The repairing cost him about one thousand dollars.  It is a neat and comfortable cottage, much handeer than it was befer, she has her daughter home with her now.  She is teaching school at No. 12 school House.  I will now state that I was requested by President Patterson to give him the names of the first settlers of Vanburen township so far as I was able.  It was quite a task, but I gave him a good many names.  I believe that I am the oldest man in the township liveing at this time that was born in the township and spent my life here.  When I look back to my school days, my school mates I have but one besides my wife.  I will now close my letter by wishing you  Mettie, and your husband a happy Crismas and New Year Greeting, hoping at the same time that we may meet each other by and by.  May sends her well wishes to you Mettie, and says she would like to see you.  Give a call Mettie.  You and your husband.  Your at libery to do so, for you and your husband worked for what you injoy today.
Most respectfully your well wisher                                                     H.M. Routsong

In this letter, Great Grandpa Routsong refers to "President Patterson", who is John Patterson, who was president of the National Cash Register Company, which I have written about previously.  He also refers to "Mrs. Conover" who I believe to be Charlotte Reeve Conover, author and Dayton historian.  How exciting it is for me to know that my great grandfather not only met both of these people, but actually had dinner with them and collaborated with them on stories about Dayton history!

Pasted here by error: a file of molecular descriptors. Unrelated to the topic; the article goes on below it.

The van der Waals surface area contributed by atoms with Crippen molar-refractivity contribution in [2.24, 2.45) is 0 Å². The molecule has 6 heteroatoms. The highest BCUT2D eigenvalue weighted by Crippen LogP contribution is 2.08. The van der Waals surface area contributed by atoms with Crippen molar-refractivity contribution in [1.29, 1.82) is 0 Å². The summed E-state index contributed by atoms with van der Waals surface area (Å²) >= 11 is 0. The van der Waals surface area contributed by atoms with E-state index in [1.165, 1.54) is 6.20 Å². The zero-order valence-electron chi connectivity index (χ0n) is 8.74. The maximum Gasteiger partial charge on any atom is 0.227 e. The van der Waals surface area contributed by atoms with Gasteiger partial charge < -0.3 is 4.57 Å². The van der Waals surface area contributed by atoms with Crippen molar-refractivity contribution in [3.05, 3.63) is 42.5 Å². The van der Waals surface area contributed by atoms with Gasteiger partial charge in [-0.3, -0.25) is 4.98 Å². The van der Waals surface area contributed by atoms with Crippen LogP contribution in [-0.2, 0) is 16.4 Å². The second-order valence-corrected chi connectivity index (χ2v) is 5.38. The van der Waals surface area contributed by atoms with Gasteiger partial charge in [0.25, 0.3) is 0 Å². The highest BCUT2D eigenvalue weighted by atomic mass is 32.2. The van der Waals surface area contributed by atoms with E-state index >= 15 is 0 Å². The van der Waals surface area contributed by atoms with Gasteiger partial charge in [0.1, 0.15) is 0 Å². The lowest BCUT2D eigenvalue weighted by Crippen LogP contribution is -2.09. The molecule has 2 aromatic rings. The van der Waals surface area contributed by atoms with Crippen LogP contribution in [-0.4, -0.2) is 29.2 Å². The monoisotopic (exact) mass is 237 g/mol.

This letter is truly one of my treasures.  The only thing that could have made it better would have been to have the original in his handwriting, but I'm not complaining!

Tuesday, May 18, 2010

Wordless Wednesday - Cincinnati, Ohio

Cincinnati, Ohio skyline from The Great American Ballpark
Photographed by George W. Hellmund, Jr.

Tombstone Tuesday - Ella Jacks Adams

Today I am sharing the gravesite and story of my great great grandmother, Ella Jacks Adams.  Her beautiful tombstone stands in the Sabina Cemetery, Sabina, Ohio.

Her obituary reads:


“So live that when thy summons comes to join that innumerable throng which moves to that mysterious realm, that thou mayst be sustained by an unfaltering trust, and approach they grave like one who wraps the drapery of his covers about him and lies down to pleasant dreams.”
Such was the life lived and the departure from this world of Ella Adams, daughter of Eli and Nancy Jacks. She was born in Sabina, O, Sept. 4, 1862 and departed this life February 9, 1902, aged 39 years, 5 month, and 5 days.
During her girl life and young womanhood she was the light of the family. Her ever joyous disposition shed a halo of gladness about her and she was ever the solace and comforter of an afflicted mother.
On February 13, 1884, she was happily united in marriage to Henry Adams. To this union were born five children, two of which in infancy preceded her to the spirit world.
On March 3, 1890, under the ministration of Rev. S. S. Fleming, she was happily converted to God, and from thence lived a worthy, consistent, Christian life.
At the institution of the camp of Royal Neighbors in Sabina, she was one of its charter members. The emblems of the order, faith, modesty, courage, unselfishness, and endurance were compatible with her nature and were faithfully practiced. Her love for the order and its members was ardent, and sadly will she be missed in the council of the camp.
Just previous to her departure, she called her relatives around her and bade each an affectionate farewell, assuring them of her bright prospect of heaven and desiring all to so live as to meet her there.